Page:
SANFORD, Fla. — The mothers of Trayvon Martin and George Zimmerman listened Friday to the 911 recording of someone screaming for help, and each said she was convinced the voice was that of her own son.
The starkly conflicting testimony over the potentially crucial piece of evidence came midway through Zimmerman’s murder trial in the 2012 shooting of the unarmed 17-year-old.
‘‘I heard my son screaming,’’ Sybrina Fulton, the teenager’s mother, said firmly after listening to a recording in which distant, high-pitched wails could be heard in the background as a Zimmerman neighbor asked a dispatcher to send police. Moments later on the call, there was a gunshot and the crying stopped.
Gladys Zimmerman testified she also recognized the voice all too well: ‘‘My son.’’ Asked how she could be certain, she said: ‘‘Because it’s my son.’’
The testimony came on a dramatic, action-packed day in which the prosecution rested its case and the judge rejected a defense request to acquit Zimmerman on the second-degree murder charge.
The question of whose voice is on the recording could be crucial to the jury in deciding who was the aggressor in the confrontation between the teen and the neighborhood watch volunteer.
The identity of the person sharply divided the two families: Martin’s half-brother, 22-year-old Jahvaris Fulton, testified the cries came from the teen. And Zimmerman’s uncle, Jose Meza, said he knew it was Zimmerman’s voice from ‘‘the moment I heard it. . . . I thought, that is George.’’
The prosecution rested after calling 38 witnesses over two weeks. Defense lawyer Mark O'Mara promptly asked the judge to acquit Zimmerman, arguing the prosecution had failed to prove its case.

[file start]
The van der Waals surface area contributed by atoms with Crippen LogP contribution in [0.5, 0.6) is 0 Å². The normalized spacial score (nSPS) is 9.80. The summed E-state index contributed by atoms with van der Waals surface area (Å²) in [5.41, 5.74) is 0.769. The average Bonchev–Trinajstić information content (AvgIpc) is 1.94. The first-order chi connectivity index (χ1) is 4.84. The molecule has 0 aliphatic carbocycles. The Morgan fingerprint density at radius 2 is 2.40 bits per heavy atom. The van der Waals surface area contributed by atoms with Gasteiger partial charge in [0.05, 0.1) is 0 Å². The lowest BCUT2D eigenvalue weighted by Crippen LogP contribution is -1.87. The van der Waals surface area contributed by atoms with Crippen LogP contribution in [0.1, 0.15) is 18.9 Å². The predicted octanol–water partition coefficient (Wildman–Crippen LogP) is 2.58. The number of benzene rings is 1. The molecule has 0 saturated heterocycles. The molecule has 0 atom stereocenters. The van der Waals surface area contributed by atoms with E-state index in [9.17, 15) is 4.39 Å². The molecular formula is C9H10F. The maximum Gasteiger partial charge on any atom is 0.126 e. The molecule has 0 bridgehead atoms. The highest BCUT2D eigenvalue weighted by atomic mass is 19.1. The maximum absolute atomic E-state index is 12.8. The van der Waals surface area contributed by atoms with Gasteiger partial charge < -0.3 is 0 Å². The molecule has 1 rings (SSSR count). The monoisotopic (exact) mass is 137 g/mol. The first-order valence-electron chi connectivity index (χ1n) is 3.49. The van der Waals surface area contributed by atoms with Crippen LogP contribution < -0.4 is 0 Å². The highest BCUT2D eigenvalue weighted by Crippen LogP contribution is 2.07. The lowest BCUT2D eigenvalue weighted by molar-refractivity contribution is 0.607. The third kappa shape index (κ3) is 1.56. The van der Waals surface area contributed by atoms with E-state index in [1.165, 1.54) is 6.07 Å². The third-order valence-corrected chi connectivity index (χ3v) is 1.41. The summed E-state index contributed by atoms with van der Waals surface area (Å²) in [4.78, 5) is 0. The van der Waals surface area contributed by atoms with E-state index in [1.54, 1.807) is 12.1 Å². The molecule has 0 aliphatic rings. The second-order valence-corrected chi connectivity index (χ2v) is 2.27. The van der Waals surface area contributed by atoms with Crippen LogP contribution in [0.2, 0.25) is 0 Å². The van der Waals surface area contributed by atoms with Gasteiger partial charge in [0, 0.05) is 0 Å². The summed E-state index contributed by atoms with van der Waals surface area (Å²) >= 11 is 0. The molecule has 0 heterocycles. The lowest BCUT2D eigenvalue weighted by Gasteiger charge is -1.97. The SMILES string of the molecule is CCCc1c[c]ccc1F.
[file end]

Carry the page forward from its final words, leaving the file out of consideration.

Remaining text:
O'Mara said an ‘‘enormous’’ amount of evidence showed that Zimmerman acted in self-defense, and he argued that Zimmerman had reasonable grounds to believe he was in danger, and acted without the ‘‘ill will, hatred, and spite’’ necessary to prove second-degree murder.
But prosecutor Richard Mantei countered: ‘‘There are two people involved here. One of them is dead, and one of them is a liar.’’
Mantei told the judge that Zimmerman had changed his story, that his account of how he shot Martin was “a physical impossibility,” and that he exaggerated his wounds.
After listening to an hour and a half of arguments from both sides, Judge Debra Nelson refused to throw out the murder charge, saying the prosecution had presented sufficient evidence for the case to go on.
Earlier in the day, Sybrina Fulton introduced herself to the jury by describing how she has two sons, one of whom ‘‘is in heaven.’’ She sat expressionless on the witness stand while prosecutors played the 911 recording.
‘‘Who do you recognize that to be?’’ prosecutor Bernie de la Rionda asked her.
The question of whose voice is on the recording could be crucial in deciding who was the aggressor in the conflict between the teen and the neighborhood watch volunteer.
‘‘Trayvon Benjamin Martin,’’ she replied.
During cross-examination, O'Mara suggested — haltingly, in apparent recognition of the sensitivity of the questioning — that Fulton may have been influenced by others who listened to the 911 call.
O'Mara asked Fulton hypothetically whether she would have to accept that it was Zimmerman yelling for help if the screams did not come from her son.
He also asked Fulton whether she hoped Martin didn’t do anything that led to his death.
‘‘I would hope for this to never have happened and he would still be here,’’ she said.
O'Mara asked Jahvaris Fulton why he told a reporter last year that he wasn’t sure if the voice belonged to Martin. Jahvaris Fulton explained that he was “shocked” when he heard it. ‘‘I didn’t want to believe it was him,’’ he said.
The doctor who performed an autopsy on Martin also took the stand. Shiping Bao, associate medical examiner, started describing Martin as being in pain and suffering after he was shot, but defense lawyers objected and the judge directed Bao away from that line of questioning.